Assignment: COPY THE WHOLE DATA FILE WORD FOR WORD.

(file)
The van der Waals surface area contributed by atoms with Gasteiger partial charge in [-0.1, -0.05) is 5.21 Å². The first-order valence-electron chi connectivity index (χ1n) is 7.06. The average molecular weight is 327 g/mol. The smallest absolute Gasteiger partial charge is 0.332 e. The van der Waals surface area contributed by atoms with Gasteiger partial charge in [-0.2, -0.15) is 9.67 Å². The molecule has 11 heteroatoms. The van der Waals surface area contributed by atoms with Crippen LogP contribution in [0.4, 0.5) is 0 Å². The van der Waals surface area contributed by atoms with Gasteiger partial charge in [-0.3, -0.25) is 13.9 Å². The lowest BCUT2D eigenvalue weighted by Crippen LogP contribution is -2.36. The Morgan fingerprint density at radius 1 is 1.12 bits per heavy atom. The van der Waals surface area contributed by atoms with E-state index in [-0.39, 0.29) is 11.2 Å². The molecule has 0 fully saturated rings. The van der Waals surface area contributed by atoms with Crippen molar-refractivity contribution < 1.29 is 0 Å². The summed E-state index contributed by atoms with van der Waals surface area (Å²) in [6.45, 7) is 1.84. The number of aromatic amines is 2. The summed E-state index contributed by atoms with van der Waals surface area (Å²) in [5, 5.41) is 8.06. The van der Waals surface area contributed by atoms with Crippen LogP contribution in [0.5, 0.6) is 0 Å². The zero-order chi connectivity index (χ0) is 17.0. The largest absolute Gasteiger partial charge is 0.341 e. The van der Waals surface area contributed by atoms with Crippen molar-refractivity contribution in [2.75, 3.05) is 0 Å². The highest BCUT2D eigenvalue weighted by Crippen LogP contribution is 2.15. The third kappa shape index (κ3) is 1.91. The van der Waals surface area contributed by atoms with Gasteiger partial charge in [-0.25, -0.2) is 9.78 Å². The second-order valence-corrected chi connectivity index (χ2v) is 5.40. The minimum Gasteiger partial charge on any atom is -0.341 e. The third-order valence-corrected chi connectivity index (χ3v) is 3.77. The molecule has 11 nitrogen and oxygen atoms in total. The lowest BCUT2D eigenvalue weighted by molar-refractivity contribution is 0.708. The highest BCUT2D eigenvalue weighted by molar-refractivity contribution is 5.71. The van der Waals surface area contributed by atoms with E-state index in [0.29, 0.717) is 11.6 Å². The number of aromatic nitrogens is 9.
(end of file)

The van der Waals surface area contributed by atoms with Gasteiger partial charge in [-0.1, -0.05) is 5.21 Å². The first-order valence-electron chi connectivity index (χ1n) is 7.06. The average molecular weight is 327 g/mol. The smallest absolute Gasteiger partial charge is 0.332 e. The van der Waals surface area contributed by atoms with Gasteiger partial charge in [-0.2, -0.15) is 9.67 Å². The molecule has 11 heteroatoms. The van der Waals surface area contributed by atoms with Crippen LogP contribution in [0.4, 0.5) is 0 Å². The van der Waals surface area contributed by atoms with Gasteiger partial charge in [-0.3, -0.25) is 13.9 Å². The lowest BCUT2D eigenvalue weighted by Crippen LogP contribution is -2.36. The Morgan fingerprint density at radius 1 is 1.12 bits per heavy atom. The van der Waals surface area contributed by atoms with E-state index in [-0.39, 0.29) is 11.2 Å². The molecule has 0 fully saturated rings. The van der Waals surface area contributed by atoms with Crippen molar-refractivity contribution < 1.29 is 0 Å². The summed E-state index contributed by atoms with van der Waals surface area (Å²) in [6.45, 7) is 1.84. The number of aromatic amines is 2. The summed E-state index contributed by atoms with van der Waals surface area (Å²) in [5, 5.41) is 8.06. The van der Waals surface area contributed by atoms with Crippen LogP contribution in [0.5, 0.6) is 0 Å². The zero-order chi connectivity index (χ0) is 17.0. The largest absolute Gasteiger partial charge is 0.341 e. The van der Waals surface area contributed by atoms with Crippen molar-refractivity contribution in [2.75, 3.05) is 0 Å². The highest BCUT2D eigenvalue weighted by Crippen LogP contribution is 2.15. The third kappa shape index (κ3) is 1.91. The van der Waals surface area contributed by atoms with Gasteiger partial charge in [-0.25, -0.2) is 9.78 Å². The second-order valence-corrected chi connectivity index (χ2v) is 5.40. The minimum Gasteiger partial charge on any atom is -0.341 e. The third-order valence-corrected chi connectivity index (χ3v) is 3.77. The molecule has 11 nitrogen and oxygen atoms in total. The lowest BCUT2D eigenvalue weighted by molar-refractivity contribution is 0.708. The highest BCUT2D eigenvalue weighted by molar-refractivity contribution is 5.71. The van der Waals surface area contributed by atoms with E-state index in [0.29, 0.717) is 11.6 Å². The number of aromatic nitrogens is 9.